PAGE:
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Think Externally, Even Internally

Why do many people operate on a different metric of what represents “good work” when working on an internal project as opposed to an external project? Internal meaning when the output and deliverable are to constituents “inside the firm” and external meaning those “outside the firm”. I see this behavior often, there is not a place I’ve worked where I have not seen it, and have never understood it. In my experience, it occurs more often, or at least more noticeable, in presentations.

Here are some fundamental things to consider:

  • spell check, seriously
  • review material before sending it on unless you are sending as a work in progress
  • if it is a major deliverable, build time in for someone to review the work for you (do the same for them)
  • think about your audience, what are they trying to get from the meeting, output or presentation
  • think about what message you want to make sure your work conveys or your presentation delivers
  • think about things that you didn’t cover that may be relevant
  • use a baseline exec summary in front of lengthy material to ensure your recipients get the top line
  • think about the questions that others may have and answer them in the up front
  • Basically treat all of your major work output as if it were going to be viewed externally. It is a great principle to have and allows you to develop the skills and producing great output for when it matters most: deliverables to senior management, customer presentations and demos, annual budget cycle, VC pitches, board meetings, etc.

    Think Externally, Even Internally.

    (disclaimer: this may not necessarily apply to when blogging from your mobile device which is what I am doing right now)

    Boil the Puddle

    I am looking at the ocean and reminded of a topic that I’ve been meaning to post on. There’s a saying “Don’t Boil the Ocean”. Too many people try to and it rarely works. Trying to do accomplish a major undertaking all at once makes the task seem daunting and unattainable. You could be launching a product, installing a new process or taking a new offering to market. If it is big, the task often to team members seems insurmountable.

    So I am coining a new phrase: Boil the Puddle.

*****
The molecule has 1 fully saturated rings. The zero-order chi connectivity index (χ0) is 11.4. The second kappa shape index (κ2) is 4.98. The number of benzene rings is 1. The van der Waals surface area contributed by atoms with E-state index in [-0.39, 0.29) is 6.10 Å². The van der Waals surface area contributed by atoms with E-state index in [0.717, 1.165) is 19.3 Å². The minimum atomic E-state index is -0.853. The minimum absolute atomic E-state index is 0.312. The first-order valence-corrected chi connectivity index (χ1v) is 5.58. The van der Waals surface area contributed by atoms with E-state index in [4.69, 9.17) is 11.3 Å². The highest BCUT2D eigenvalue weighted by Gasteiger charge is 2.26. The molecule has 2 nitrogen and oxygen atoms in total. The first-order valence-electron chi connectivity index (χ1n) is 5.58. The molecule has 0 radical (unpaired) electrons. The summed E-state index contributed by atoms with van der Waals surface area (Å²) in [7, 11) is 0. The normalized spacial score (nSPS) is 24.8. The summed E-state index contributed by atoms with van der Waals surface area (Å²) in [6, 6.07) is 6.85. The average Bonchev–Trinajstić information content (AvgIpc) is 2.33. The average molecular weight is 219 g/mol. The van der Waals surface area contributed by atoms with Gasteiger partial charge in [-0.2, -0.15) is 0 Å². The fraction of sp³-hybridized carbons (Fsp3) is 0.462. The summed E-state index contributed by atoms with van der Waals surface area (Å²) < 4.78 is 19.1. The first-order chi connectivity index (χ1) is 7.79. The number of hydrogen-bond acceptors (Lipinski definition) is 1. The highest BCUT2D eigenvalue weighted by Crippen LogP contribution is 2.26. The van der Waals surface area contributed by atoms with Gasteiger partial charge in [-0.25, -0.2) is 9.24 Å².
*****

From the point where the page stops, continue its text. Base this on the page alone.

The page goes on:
This strikes strong parallels with the Minimum Viable Product concept that in my view is the best way to get something new to market. Attack the effort in bite size easily consumable chunks. Establish iterative milestones so you can figure out what is working is working, what’s not, build on your successes, and get to failure quickly, learn and adapt. Let the team see success and most importantly, progress. Momentum breeds momentum. And your seemingly insurmountable and unsolvable task is suddenly…solvable.

    Boil the puddle. Not the ocean.


    The Five Dysfunctions of a Team

    The Five Dysfunctions of a TeamI just completed reading this book by Patrick Lencioni.  In the world of business books, I rarely say this but this book is “absolutely phenomenal.”

    Lencioni uses a very engaging story-telling method to convey the real problems any business team and particularly executive leadership teams face.  It is an incredibly fast read, I read it in two sittings.  I cannot imagine a business team (even the most high performing) that could not take some morsel from this book and focus their team towards organizational improvement.  It should be required reading for any management team out there.

    This book would also be very valuable reading for students at MBA or executive management programs.  It provides solid context for the five critical areas where team dysfunction can occur.  And the book outlines it better than any organizational behavior course I’ve taken and is a case-study within itself.

    Check out other readers’ reviews of the book over at Shelfari.  And if you want to buy it, you can find it here at Amazon.  BTW, if you want to ‘friend’ me over there, you can find me

    Okay, time to shift.  Next up, Inside Steve’s Brain.